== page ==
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Native American Kingfisher Mythology
Kingfishers play a variety of different roles in the folklore of different Native American tribes. To the Northwest
Coast Indians, Kingfisher is generally viewed positively, as a messenger and a sign of good luck to
come. In Makah legends, however, a human thief was punished by being transformed into the first kingfisher.
In the Siouan tribes, Kingfisher is associated with fertility. Most often, Kingfisher appears in traditional stories
as a proficient hunter, whose success cannot be duplicated by careless imitators.
Kingfishers are also used as clan animals in some Native American cultures. Tribes with
Kingfisher Clans include the Ojibwe (whose Kingfisher Clan and its totem are named Ogiishkimanisii.)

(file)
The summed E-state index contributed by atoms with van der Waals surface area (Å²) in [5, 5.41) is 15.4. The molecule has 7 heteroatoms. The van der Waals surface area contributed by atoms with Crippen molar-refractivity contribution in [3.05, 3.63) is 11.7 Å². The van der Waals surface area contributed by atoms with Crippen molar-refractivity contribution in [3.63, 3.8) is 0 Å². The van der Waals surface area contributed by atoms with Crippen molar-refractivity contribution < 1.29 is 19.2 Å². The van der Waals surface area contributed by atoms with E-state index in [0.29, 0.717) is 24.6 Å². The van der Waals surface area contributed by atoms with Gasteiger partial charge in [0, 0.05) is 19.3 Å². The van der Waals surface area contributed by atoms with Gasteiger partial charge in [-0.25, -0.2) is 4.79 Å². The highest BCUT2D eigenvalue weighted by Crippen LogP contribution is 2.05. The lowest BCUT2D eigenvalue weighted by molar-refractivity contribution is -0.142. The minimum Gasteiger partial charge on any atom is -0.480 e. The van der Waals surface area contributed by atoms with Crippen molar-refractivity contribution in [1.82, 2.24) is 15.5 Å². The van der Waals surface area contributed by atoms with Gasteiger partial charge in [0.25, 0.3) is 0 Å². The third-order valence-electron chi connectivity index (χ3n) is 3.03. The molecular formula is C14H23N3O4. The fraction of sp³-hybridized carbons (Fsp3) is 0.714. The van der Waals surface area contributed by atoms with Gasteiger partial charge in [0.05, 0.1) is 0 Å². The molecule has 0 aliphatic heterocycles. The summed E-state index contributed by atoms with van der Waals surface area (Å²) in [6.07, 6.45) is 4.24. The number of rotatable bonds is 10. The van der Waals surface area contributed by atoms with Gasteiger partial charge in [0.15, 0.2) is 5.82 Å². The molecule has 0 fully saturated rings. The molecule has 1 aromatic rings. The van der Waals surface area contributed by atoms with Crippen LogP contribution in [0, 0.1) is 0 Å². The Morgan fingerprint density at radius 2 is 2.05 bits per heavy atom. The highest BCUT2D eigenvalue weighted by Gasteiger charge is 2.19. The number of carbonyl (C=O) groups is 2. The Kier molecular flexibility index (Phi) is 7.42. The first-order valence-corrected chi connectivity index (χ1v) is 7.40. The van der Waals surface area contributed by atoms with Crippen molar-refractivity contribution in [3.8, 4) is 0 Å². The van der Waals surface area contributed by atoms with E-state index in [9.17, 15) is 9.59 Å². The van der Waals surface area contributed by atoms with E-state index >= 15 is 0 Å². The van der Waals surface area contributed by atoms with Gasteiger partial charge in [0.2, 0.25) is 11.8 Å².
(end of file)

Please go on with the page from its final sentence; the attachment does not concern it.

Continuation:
Native American Legends About Kingfishers
Why Kingfisher Wears A War Bonnet:
Blackfoot story about how Kingfisher got his head feathers.
Chippewa Indian Kingfisher Story:
Chippewa legend about the origin of the kingfisher bird.
Fish-Hawk and the Sun's Daughter:
California Indian legend about Kingfisher finding the Sun's lost daughter.
Makah legend about the beginning of the world, including the origin of the first kingfisher.
Recommended Books of Kingfisher Stories from Native American Myth and Legend
Birds of Algonquin Legend:
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Interesting collection of folklore about Indian kingfishers and other birds in Algonquian tribes.
Native American Animal Stories:
Great collection of American Indian tales about animals, told by Abenaki storyteller Joseph Bruchac.
Flights of Fancy: Birds in Myth, Legend, and Superstition:
A good book on the meaning of birds in world mythology, including North and South America.
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